BRIEF DESCRIPTION OF THE DRAWINGS FIG. 1 is a view in vertical central section of one form of the breakaway clutch.

FIG. 2 is a side elevation of a breakaway clutch mechanism employed for connecting a propeller to its driving shaft.

FIG. 3 is a view partly in central vertical section and partly in elevation of the arrangement shown in FIG. 2.

FIG. 4 is a perspective view showing the general arrangement of the hooks on the driving element of FIG. 3.

FIG. 5 is a similar view showing loop elements on the driven member of the clutch of FIG. 3, and

FIG. 6 is a view similar to FIG. 4 with the hook elements facing in the same general direction.

DETAILED DESCRIPTION Referring to FIG. 1 a clutch driving element 10 has a circular face 1 1 to which is bonded a fabric 12 the surface of which is provided with a multiplicity of hook elements.

The driven member 14 of the clutch has a circular face 15 which corresponds to the face 1 l of the driving member, and bonded to this face is a fabric 16 provided with a multiplicity of loop elements 17. An elongated pin 18 at the center of driving element 10 extends into a circular opening 19 in driven element 14 to maintain the clutch parts in axial alignment at all times.

Referring now to FIGS. 2-6 the drive shaft of a boat engine is indicated at 20, and a propeller at 21. A l'lOLlS'. ing 22 encloses the elements of the breakaway clutch, This housing comprises a circular member 23 which is shown as being integral with drive shaft 20, but usually would be removably mounted on this shaft. Member 23 has a cylindrical portion 24 onto which the cylindrical portion 25 of an outer housing member 26 is secured by means of the screw threads shown.

Secured to drive shaft 20 is a circular drive plate 27 which forms the driving member of the breakaway clutch which is indicated generally by numeral 28. This plate may be secured in place by means of pins or rivets 29, or in any suitable way. On the face of plate 27 a multiplicity of hook members 30 are bonded. These members are illustrated generally in FIG. 2 and they face in various directions. As illustrated they are bonded directly to the face of plate 27, but they may be manufactured as a part of a fabric as described in connection with FIG. 1, and this fabric bonded to the face of plate 27.

The loops 31 which cooperate with hooks 30 of the clutch 28 are mounted on the face of a flange 32 which is shown as being integral with the front end of a short propeller shaft 33. This shaft extends through a bearing 34 supported at the center of outer housing member 26. Propeller 21 is secured in any suitable way, as by means of a pin 35 to the outer end portion of shaft 33.

It will be understood from FIG. 3 that should propeller 21 strike some object in the water and be restrained from rotating, the hooks 30 and loops 31 will be disengaged. If desired space 36 may be reduced by turning the outer housing member 26 on the screw threads so as to bring the inner face of this member closer to the end of cylindrical portion 24. This may be desirable in order to provide a firm contact between the hook and loop elements when slippage of the clutch occurs and the hooks and loops slip past each other. Upon removal of the predetermined torque that causes said slippage the hook and loop elements reengage as a natural consequence and resume transmission of rotational torque.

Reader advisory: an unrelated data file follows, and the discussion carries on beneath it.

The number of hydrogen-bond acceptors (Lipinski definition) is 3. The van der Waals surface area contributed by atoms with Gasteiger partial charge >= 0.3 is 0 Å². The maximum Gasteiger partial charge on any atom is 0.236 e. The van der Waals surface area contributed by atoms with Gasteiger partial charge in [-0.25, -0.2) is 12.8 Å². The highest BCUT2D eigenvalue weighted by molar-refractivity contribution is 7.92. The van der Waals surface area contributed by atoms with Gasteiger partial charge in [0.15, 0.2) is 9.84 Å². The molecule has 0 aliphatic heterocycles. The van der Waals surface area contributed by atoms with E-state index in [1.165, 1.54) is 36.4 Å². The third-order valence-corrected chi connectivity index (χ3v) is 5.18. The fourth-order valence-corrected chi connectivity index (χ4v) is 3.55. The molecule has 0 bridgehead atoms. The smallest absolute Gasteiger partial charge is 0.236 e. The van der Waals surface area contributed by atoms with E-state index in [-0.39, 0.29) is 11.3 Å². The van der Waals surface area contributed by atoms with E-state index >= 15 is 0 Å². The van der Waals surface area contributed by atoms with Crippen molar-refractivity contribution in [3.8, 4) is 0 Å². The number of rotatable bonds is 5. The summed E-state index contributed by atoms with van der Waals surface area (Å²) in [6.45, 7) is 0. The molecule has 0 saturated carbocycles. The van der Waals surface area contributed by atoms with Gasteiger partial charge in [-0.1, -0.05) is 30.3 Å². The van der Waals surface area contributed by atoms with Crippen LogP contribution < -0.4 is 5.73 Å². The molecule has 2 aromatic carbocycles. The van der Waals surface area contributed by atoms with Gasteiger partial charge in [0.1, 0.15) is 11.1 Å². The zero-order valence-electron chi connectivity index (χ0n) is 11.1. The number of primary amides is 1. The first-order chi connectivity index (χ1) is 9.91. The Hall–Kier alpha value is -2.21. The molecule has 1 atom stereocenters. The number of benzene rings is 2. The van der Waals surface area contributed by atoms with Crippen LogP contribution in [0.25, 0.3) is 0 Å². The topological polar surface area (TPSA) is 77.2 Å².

The general arrangement of loops 31 on the face of flange 32 is shown in FIG. 5 and it will be understood that these loops do not face in any special direction.

In order to increase the torque value at which the clutch 28 will become disengaged the arrangement of the hooks shown in FIG. 6 may be employed. Here it will be understood that the hooks are mounted on the surface of a fabric, and that this fabric is cut into a plurality of pie-shaped sections 37, books 30 being arranged in approximately parallel rows in each section, with the the hooks facing all in the same direction. Thus as shown in FIG. 6 all of the hooks 30 face in the counter clockwise direction around plate 27. This results in a larger proportion of the hooks 30 engaging the loops 31 when the elements of clutch 28 are in engaged position.

It will be understood that with the clutch as described in connection with FIGS. 2-5 or 2-6, propeller 21 may stop rotating while the engine shaft continues to rotate but the propeller will be retained in position attached to the propeller shaft so that the propeller will not be lost.

I claim:

1. A torque breakaway clutch for transmitting rotational torque from a driving shaft member to a driven shaft member comprising: